As far as the presentations they all work. The design of the baits make it seem as if the bait is comeing alive. I have had good luck useing both methods that you mentioned. Pretty much it all depends on what the fish want that day. Give them all a try.

memo

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You can use a keel weighted hook on any of them, craw, space monkey, lizard, toad, shad, lobster, or the anaconda.

I use a keel weight on the craw, lobster, monkey, lizard, and anaconda.  Toad and shad sometimes.

Think about a crawfish.  Where does it live?

I do run it very shallow, in shallow water.  I retrieve it fast enough so it leaves a wake on the surface, and change the speed so it breaks the surface, or leaves no visible wake.

But, in deeper water, more than two feet, I cast it, and let it drop to the bottom, leaving the bail open or the reel in free spool, depending on which type of reel I'm using.  

In five feet of water, I give it about ten seconds rigged on an owner 4/0 keel weighted hook.

Then I slowly take up the slack.  If I feel resistance, I slowly increase the pressure.  If I feel anything that indicates something alive has taken the bait, I set the hook.

If there is no resistance, I move the lure a foot or two and let it sit for a few seconds.  I do this two or three times.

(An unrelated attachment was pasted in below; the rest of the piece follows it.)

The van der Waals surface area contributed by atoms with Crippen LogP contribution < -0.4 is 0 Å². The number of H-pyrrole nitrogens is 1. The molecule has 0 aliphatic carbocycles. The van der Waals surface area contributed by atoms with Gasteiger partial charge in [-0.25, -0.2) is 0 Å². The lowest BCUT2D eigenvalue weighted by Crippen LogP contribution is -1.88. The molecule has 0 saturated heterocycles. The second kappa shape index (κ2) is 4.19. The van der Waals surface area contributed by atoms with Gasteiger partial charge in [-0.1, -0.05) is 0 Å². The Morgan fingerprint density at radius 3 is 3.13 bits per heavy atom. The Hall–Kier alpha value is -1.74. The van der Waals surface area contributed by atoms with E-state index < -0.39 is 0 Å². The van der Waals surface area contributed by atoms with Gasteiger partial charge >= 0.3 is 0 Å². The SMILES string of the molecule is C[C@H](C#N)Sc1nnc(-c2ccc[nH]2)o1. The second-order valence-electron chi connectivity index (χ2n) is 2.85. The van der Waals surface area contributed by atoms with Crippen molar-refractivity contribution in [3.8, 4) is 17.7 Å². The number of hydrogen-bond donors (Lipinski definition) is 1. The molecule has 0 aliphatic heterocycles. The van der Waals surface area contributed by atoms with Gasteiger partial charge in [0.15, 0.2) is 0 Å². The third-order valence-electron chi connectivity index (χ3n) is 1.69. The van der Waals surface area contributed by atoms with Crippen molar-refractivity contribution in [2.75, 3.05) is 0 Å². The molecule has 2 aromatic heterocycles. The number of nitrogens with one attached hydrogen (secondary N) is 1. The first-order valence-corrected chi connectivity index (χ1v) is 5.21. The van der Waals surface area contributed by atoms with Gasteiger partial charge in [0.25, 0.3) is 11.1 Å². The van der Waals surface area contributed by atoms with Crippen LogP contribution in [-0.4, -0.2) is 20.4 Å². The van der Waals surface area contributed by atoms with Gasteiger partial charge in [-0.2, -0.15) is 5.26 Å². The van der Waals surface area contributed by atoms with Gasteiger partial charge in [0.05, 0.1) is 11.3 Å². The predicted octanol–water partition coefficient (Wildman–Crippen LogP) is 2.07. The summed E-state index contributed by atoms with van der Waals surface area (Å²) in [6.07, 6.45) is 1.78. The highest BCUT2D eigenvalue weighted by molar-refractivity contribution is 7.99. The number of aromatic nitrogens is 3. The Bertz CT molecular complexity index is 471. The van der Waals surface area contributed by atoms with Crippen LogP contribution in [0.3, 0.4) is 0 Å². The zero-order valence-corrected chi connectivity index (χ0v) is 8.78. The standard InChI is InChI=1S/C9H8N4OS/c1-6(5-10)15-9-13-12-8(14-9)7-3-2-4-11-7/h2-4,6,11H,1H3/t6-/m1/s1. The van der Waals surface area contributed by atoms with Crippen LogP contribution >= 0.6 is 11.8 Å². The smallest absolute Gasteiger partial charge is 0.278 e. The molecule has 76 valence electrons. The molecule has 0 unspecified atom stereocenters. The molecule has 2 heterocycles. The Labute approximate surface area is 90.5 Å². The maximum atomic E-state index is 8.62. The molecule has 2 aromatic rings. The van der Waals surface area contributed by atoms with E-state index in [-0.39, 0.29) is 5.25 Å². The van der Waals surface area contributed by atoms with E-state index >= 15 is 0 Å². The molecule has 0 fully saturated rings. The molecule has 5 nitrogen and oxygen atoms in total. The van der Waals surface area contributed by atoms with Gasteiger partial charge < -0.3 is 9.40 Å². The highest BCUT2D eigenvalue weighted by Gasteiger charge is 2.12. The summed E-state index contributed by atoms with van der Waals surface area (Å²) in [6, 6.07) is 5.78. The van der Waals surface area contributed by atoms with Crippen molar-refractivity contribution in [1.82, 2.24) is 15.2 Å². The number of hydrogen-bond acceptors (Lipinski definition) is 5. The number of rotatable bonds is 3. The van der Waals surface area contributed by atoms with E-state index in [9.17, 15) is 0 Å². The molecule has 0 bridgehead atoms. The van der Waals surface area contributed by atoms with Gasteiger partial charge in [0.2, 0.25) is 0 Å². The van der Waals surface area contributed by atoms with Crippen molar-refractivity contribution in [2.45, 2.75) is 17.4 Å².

If nothing has hit the lure, I retrieve it with occasional twitches and jerks, varying the speed.

If your experience is like mine, you'll find that most fish are caught on the drop, or the first two or three movements.  I'd say 3 of 4 fish are caught from splashdown to the time you use a "normal" retrieve.

If you're not catching them, change your presentation.  Do not get impatient, and do not stick with something that is not producing, be it technique or lure.

The most important thing you can do is to pay attention.

When you catch a fish or two, pay attention to depth, type of bottom, contours (structure) and vegetation, overhangs, fallen trees (cover).  Chances are, if you can find other areas of your pond with similar characteristics, you find they hold fish.

You may not find them there every day, in fact they may have abandoned those places an hour later.